The illegal tin mine was so remote that, for three years, the large gash it cut into the Amazon rainforest had gone largely ignored. So when three mysterious helicopters suddenly hovered overhead, unannounced, the miners living there scrambled into the forest.
By the time Brazil’s environmental special forces team piled out, the miners were out of sight, but the mine’s two large pumps were still vibrating in the mud. The federal agents began dousing the machines in diesel fuel.
As they were set to ignite them, about two dozen Indigenous people came jogging out of the forest, carrying bows and arrows taller than them. They were from the Yanomami tribe and the miners had been destroying their land – and their tribe – for years.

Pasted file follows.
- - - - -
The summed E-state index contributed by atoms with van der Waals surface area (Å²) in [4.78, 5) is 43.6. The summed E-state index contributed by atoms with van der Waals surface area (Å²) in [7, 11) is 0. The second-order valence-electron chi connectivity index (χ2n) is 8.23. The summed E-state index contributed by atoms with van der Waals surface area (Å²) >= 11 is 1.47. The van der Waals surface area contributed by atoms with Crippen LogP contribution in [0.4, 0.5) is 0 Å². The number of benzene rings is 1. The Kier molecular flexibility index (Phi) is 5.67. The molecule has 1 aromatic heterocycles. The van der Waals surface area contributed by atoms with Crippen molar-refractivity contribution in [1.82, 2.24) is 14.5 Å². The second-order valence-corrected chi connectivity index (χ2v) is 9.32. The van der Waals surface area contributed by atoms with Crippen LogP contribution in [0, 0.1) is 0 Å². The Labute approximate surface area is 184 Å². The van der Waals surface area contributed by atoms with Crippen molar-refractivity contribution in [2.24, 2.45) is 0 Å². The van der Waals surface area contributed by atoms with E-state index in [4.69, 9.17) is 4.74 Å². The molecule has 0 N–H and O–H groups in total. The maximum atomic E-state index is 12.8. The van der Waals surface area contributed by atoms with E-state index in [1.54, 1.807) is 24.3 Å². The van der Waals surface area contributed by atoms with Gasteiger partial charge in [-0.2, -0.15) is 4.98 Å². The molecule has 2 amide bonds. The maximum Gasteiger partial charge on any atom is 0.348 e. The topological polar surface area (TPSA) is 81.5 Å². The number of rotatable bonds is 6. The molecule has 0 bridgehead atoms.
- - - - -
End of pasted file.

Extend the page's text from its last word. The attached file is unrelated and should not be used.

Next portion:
But as the Yanomami arrived, they realised these new visitors were there to help. The agents were dismantling the mine and then promised to give the Yanomamis the miners’ supplies. “Friends are not miners, no,” said the only Yanomami man who spoke basic Portuguese, with other men crowding around.
For the rest of this article: https://www.irishtimes.com/life-style/people/2023/03/29/worse-than-it-ever-was-why-the-amazons-largest-isolated-tribe-is-dying/